Isle of Wight prisoners' hour-long toilet queues 'unacceptable'
Inmates at HMP Isle of Wight face "unacceptable" waits of more than an hour to use the toilet at night, a report has said.
Many prisoners at the jail also struggled to complete their toilet visits within the allotted seven minutes, the Prisons Inspectorate said.
It said the Prison Service had failed to support the jail and to ensure "basic standards of decency".
The service claimed it had a "strong strategy... to drive up standards".
The inspectorate said up to five inmates at a time could visit toilets at the prison's Albany site, which houses about 500 prisoners.
Chief Inspector of Prisons Peter Clarke said they used an electronic queuing system which could hold eight bookings at a time, preventing other inmates from joining the queue.
"The waiting time for these prisoners could be more than an hour," Mr Clarke's progress report said.
"Prisoners, including older and disabled people, were allowed seven minutes to use the facilities.
"We spoke to one prisoner who used a walking stick, who told us he had recently been locked out of the system because he had returned late. He [later] wet himself in his cell."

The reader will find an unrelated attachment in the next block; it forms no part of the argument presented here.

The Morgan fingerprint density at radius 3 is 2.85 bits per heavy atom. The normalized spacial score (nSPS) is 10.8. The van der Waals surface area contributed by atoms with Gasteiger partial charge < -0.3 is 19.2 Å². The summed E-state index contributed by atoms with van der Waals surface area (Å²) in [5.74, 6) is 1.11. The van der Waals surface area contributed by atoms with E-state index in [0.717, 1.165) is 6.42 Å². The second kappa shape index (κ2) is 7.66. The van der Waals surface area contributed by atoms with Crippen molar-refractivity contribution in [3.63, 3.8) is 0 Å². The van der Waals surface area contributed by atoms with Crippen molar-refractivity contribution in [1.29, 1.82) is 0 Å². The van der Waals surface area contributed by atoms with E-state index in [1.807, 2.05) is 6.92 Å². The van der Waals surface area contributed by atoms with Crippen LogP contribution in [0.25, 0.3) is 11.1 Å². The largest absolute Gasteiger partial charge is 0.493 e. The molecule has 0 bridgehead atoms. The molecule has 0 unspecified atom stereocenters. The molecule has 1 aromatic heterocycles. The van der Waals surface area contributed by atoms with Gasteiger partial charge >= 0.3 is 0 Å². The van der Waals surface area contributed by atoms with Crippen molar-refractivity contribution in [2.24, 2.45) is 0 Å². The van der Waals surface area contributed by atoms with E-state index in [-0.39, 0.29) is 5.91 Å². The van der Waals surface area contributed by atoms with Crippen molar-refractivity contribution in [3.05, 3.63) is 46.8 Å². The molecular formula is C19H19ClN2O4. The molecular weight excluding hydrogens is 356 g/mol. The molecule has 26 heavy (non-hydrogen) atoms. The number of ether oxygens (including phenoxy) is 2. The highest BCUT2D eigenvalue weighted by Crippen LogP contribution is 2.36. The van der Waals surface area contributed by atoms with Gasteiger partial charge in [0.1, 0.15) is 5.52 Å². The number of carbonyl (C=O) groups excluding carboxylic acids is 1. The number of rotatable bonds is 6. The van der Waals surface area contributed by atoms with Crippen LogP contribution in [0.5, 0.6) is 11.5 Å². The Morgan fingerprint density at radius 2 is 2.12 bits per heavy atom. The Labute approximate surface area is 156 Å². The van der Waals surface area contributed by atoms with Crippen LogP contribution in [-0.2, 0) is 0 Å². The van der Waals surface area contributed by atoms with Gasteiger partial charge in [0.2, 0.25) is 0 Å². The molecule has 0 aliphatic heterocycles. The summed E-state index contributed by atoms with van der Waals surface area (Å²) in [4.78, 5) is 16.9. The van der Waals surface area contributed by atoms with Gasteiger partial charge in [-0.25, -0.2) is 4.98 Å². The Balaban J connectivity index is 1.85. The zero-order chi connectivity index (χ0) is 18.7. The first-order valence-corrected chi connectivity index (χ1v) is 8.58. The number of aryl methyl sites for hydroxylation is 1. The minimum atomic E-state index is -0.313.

The chief inspector said it was "not acceptable" that many inmates had to resort to using a bucket in their cell.
Previously the Prison Service rejected the inspectorate's call for cell toilets because of the "significant" cost.
Mr Clarke said the jail "lacked support" from the service, which had also rejected recommendations to ease overcrowding, to ensure sick prisoners were transferred to a mental health facility and to improve provision for remand prisoners.
In a statement, the Prison Service did not respond to the criticisms about toilets.
It said: "We have permanently reduced HMP Isle of Wight's population and... the prison has a strong strategy in place to reduce violence.
"We are confident these changes will continue to drive up standards."
HMP Isle of Wight is a category B prison which holds 1,000 inmates, mainly sex offenders, at sites at Albany and Parkhurst.